Science and the Good: The Tragic Quest for the Foundations of Morality

Science and the Good: The Tragic Quest for the Foundations of Morality

by James Davison Hunter, Paul Nedelisky

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Why efforts to create a scientific basis of morality are neither scientific nor moral
In this illuminating book, James Davison Hunter and Paul Nedelisky trace the origins and development of the centuries-long, passionate, but ultimately failed quest to discover a scientific foundation for morality. The “new moral science” led by such figures as E. O. Wilson, Patricia Churchland, Sam Harris, Jonathan Haidt, and Joshua Greene is only the newest manifestation of that quest. Though claims for its accomplishments are often wildly exaggerated, this new iteration has been no more successful than its predecessors. But rather than giving up in the face of this failure, the new moral science has taken a surprising turn. Whereas earlier efforts sought to demonstrate what is right and wrong, the new moral scientists have concluded, ironically, that right and wrong don’t actually exist. Their (perhaps unwitting) moral nihilism turns the science of morality into a social engineering project. If there is nothing moral for science to discover, the science of morality becomes, at best, a feeble program to achieve arbitrary societal goals. Concise and rigorously argued, Science and the Good is a definitive critique of a would-be science that has gained extraordinary influence in public discourse today and an exposé of that project’s darker turn.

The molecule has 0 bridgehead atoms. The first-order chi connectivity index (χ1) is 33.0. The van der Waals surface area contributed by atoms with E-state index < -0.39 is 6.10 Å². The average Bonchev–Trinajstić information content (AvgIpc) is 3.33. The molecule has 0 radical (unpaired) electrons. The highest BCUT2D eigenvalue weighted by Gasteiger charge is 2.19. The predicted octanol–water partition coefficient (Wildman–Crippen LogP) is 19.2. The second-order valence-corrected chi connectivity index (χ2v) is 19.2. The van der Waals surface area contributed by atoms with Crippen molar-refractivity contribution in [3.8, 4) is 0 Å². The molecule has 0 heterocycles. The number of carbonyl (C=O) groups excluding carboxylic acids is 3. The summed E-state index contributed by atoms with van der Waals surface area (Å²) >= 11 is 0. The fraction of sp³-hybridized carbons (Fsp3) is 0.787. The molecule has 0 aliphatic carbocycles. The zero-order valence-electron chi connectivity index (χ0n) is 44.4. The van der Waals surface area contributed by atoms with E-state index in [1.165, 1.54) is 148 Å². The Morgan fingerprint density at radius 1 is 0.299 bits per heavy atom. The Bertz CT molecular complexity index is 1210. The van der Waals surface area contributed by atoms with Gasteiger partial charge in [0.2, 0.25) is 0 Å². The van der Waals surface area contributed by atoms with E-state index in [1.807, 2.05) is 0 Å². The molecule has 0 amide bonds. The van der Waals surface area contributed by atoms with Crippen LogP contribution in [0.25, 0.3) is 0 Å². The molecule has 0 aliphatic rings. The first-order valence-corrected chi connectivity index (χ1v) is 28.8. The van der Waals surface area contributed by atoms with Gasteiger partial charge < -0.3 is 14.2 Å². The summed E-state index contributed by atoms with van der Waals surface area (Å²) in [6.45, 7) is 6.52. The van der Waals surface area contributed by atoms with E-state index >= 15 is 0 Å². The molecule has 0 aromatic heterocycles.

Product Details

ISBN-13: 9780300196283
Publisher: Yale University Press
Publication date: 10/23/2018
Series: Foundational Questions in Science
Edition description: New Edition
Pages: 312
Sales rank: 1,192,546
Product dimensions: 5.70(w) x 8.40(h) x 1.30(d)

About the Author

James Davison Hunter is LaBrosse-Levinson Distinguished Professor of Religion, Culture, and Social Theory at the University of Virginia. Paul Nedelisky is a fellow at the Institute for Advanced Studies in Culture at the University of Virginia.

Table of Contents

Acknowledgments ix

Preface: The Argument, in Brief xi

Part I Introduction

1 Our Promethean Longing 3

Part II The Historical Quest

2 Early Formulations 25

3 Three Schools of Enlightenment Thinking: And One Lingering and Disturbing Worry 49

4 The New Synthesis 81

Part III The Quest Thus Far

5 What Has Science Found? 97

6 The Proclivity to Overreach 119

7 Intractable Challenges 139

Part IV Enduring Quandaries

8 The Quest, Redirected 167

9 The Promethean Temptation: And the Problem of Unintended Consequences 193

Notes 217

Bibliography 261

Index 275

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